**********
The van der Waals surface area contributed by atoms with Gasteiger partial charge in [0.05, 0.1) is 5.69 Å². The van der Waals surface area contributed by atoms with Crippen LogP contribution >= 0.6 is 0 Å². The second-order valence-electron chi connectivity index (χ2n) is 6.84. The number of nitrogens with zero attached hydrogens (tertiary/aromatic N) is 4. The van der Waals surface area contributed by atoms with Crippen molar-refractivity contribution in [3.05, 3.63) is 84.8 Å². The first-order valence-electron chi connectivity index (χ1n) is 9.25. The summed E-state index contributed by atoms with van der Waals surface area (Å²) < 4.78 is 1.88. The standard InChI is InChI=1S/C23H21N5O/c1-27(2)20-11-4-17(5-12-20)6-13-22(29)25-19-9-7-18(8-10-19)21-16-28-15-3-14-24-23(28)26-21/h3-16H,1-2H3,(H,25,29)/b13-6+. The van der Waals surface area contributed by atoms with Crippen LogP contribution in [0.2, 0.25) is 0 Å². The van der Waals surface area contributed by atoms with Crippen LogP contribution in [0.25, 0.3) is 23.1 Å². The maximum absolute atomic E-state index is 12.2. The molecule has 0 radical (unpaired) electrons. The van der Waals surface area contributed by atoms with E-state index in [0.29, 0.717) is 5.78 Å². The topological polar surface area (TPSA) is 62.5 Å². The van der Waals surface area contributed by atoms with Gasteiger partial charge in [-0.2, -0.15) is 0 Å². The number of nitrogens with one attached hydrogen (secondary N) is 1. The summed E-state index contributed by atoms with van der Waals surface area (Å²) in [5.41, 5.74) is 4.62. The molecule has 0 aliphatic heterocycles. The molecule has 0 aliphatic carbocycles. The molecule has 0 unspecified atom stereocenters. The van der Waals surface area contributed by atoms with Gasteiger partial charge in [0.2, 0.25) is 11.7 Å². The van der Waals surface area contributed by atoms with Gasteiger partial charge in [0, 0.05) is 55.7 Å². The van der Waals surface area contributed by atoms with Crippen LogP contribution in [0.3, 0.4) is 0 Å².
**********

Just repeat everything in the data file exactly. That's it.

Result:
The van der Waals surface area contributed by atoms with Gasteiger partial charge in [0.05, 0.1) is 5.69 Å². The van der Waals surface area contributed by atoms with Crippen LogP contribution >= 0.6 is 0 Å². The second-order valence-electron chi connectivity index (χ2n) is 6.84. The number of nitrogens with zero attached hydrogens (tertiary/aromatic N) is 4. The van der Waals surface area contributed by atoms with Crippen molar-refractivity contribution in [3.05, 3.63) is 84.8 Å². The first-order valence-electron chi connectivity index (χ1n) is 9.25. The summed E-state index contributed by atoms with van der Waals surface area (Å²) < 4.78 is 1.88. The standard InChI is InChI=1S/C23H21N5O/c1-27(2)20-11-4-17(5-12-20)6-13-22(29)25-19-9-7-18(8-10-19)21-16-28-15-3-14-24-23(28)26-21/h3-16H,1-2H3,(H,25,29)/b13-6+. The van der Waals surface area contributed by atoms with Crippen LogP contribution in [0.2, 0.25) is 0 Å². The van der Waals surface area contributed by atoms with Crippen LogP contribution in [0.25, 0.3) is 23.1 Å². The maximum absolute atomic E-state index is 12.2. The molecule has 0 radical (unpaired) electrons. The van der Waals surface area contributed by atoms with E-state index in [0.29, 0.717) is 5.78 Å². The topological polar surface area (TPSA) is 62.5 Å². The van der Waals surface area contributed by atoms with Gasteiger partial charge in [-0.2, -0.15) is 0 Å². The number of nitrogens with one attached hydrogen (secondary N) is 1. The summed E-state index contributed by atoms with van der Waals surface area (Å²) in [5.41, 5.74) is 4.62. The molecule has 0 aliphatic heterocycles. The molecule has 0 aliphatic carbocycles. The molecule has 0 unspecified atom stereocenters. The van der Waals surface area contributed by atoms with Gasteiger partial charge in [0.2, 0.25) is 11.7 Å². The van der Waals surface area contributed by atoms with Gasteiger partial charge in [0, 0.05) is 55.7 Å². The van der Waals surface area contributed by atoms with Crippen LogP contribution in [0.3, 0.4) is 0 Å².